You hear nutrition experts, or those who tout their nutrition bonafides, set forth a wide range of rules on THE WAY to succeed at weight loss. You’ll hear: eat no more than 40% of calories as carbohydrate, eat plenty of protein or get at least 50% of your calories as carbohydrate and limit fat to under 25% of calories, etc., or should I say ad nauseam.
Research and reality show there’s no ONE RIGHT formula for EVERYONE. Plus, in reality, the debate about the ideal mix of macronutrients (that’s carbohydrate, protein and fat) to eat comes down to a debate about where should 5 to 10% of your calories come from – carbohydrate, protein or fat?
On June 2, 2011 the food pyramid was put to rest and the simple, straightforward plate was introduced as the new icon for healthy eating. While I'm pleased with this new colorful, simplified food icon, I by no means think it will put a halt to nutrition debates, including these two questions:
- What percent of calories from carbohydrate, protein and/or fat should we eat?
- Is it healthier or better for managing blood glucose or fat levels to eat more or less: carbohydrate, protein or fat?
These questions, in my humble opinion, have and continue to receive too many research dollars and too much media (and thus, consumer) attention.
Please hear me out...
We seem fixated on the quantity questions regarding our, so-called macronutrients – our main sources of calories (that’s carbohydrate, protein and fat). Yet the research to date as well as the recommendations from respected bodies, such as Institute of Medicine and the Dietary Guidelines for Americans Advisory Committee Report, proves out a few stark realities. I’ll delve into these here and detail why our focus should be squarely on the quality of carbohydrate, protein and fat we eat, not the quantity.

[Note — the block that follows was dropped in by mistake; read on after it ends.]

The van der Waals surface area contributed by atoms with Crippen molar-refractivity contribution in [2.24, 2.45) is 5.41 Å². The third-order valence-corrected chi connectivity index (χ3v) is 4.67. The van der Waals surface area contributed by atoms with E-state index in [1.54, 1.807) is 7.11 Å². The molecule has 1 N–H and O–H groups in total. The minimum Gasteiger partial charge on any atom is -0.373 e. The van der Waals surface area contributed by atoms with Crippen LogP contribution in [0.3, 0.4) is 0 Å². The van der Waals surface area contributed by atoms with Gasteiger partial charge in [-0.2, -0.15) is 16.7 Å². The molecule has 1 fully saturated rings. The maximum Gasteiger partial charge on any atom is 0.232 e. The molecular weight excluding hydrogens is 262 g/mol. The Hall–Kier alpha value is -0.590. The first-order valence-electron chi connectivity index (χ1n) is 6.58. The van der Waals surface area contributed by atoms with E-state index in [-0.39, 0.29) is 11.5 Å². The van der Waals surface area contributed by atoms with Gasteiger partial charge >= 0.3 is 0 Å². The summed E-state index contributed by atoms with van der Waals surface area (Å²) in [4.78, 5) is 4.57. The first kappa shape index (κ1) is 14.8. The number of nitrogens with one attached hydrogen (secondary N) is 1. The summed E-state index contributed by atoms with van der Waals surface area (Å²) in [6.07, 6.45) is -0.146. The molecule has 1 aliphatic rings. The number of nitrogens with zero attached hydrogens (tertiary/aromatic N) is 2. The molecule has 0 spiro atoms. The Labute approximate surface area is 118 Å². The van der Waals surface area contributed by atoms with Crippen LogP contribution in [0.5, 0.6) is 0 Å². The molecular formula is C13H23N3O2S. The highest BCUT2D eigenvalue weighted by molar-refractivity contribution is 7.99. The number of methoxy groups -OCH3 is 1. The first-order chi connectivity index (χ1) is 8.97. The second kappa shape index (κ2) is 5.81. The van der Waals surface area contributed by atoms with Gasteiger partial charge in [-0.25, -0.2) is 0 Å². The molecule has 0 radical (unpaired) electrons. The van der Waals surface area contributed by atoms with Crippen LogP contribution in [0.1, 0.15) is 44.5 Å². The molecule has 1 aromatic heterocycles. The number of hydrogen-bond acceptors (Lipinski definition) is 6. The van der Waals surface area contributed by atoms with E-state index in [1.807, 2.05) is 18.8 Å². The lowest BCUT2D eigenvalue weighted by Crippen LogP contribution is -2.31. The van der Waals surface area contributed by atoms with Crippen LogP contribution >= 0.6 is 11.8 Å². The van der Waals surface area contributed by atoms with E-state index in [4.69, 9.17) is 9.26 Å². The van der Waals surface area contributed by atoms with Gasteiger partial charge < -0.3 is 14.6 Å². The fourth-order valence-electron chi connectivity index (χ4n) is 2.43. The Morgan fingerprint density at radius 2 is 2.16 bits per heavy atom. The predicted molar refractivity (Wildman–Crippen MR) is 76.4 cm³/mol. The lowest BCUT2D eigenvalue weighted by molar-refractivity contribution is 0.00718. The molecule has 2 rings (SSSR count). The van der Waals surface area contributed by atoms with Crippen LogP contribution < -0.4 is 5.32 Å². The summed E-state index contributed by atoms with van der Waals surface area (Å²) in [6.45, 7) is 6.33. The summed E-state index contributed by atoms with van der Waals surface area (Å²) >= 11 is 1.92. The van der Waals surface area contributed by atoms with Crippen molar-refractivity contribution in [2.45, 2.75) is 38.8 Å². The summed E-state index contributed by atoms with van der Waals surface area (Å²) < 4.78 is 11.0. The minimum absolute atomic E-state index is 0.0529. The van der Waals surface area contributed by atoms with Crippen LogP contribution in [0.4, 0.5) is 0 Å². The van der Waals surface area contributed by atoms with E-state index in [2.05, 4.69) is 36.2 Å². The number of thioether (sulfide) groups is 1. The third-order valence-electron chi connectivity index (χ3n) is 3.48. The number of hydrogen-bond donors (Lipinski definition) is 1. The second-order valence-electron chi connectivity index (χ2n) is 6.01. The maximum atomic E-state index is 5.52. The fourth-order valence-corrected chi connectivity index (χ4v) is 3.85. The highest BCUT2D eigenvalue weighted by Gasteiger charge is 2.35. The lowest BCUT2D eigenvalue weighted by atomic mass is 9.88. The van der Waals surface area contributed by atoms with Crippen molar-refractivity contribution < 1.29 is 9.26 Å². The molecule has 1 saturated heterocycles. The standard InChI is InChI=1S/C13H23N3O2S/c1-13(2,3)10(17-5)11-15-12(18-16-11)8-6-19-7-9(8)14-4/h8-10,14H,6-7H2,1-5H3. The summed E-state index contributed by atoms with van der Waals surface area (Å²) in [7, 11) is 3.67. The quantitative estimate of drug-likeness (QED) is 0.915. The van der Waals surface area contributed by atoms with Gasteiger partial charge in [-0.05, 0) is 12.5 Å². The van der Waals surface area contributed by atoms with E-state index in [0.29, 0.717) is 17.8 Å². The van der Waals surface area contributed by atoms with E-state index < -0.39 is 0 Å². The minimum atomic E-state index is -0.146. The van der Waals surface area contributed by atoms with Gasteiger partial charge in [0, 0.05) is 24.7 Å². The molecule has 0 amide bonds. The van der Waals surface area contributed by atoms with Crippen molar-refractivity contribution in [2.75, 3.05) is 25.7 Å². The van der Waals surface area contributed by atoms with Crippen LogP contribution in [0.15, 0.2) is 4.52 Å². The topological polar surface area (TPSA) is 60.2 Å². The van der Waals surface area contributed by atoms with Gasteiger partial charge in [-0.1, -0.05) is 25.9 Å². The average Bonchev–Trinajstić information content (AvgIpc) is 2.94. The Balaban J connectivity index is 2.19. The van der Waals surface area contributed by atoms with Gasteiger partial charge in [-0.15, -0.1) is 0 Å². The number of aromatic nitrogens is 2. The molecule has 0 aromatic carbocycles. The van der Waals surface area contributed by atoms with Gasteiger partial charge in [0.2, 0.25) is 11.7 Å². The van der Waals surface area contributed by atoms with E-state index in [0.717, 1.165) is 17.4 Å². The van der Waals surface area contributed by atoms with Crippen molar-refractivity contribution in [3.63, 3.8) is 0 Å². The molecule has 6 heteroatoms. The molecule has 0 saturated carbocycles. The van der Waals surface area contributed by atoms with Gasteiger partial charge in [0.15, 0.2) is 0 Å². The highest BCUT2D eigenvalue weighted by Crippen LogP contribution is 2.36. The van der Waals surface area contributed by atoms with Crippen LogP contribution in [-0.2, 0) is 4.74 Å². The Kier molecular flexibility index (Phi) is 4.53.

Myfoodadvisor tm (www.diabetes.org/myfoodadvisor.html), just released by the American Diabetes Association (ADA), offers people with diabetes, and those looking to eat healthier, a comprehensive and easy-to-navigate nutrient database with a bundle of tools. At its core, it's a nutrient database for 5,000 commonly eaten basic ingredients, fresh and frozen foods, packaged foods and restaurant foods from a few large chains.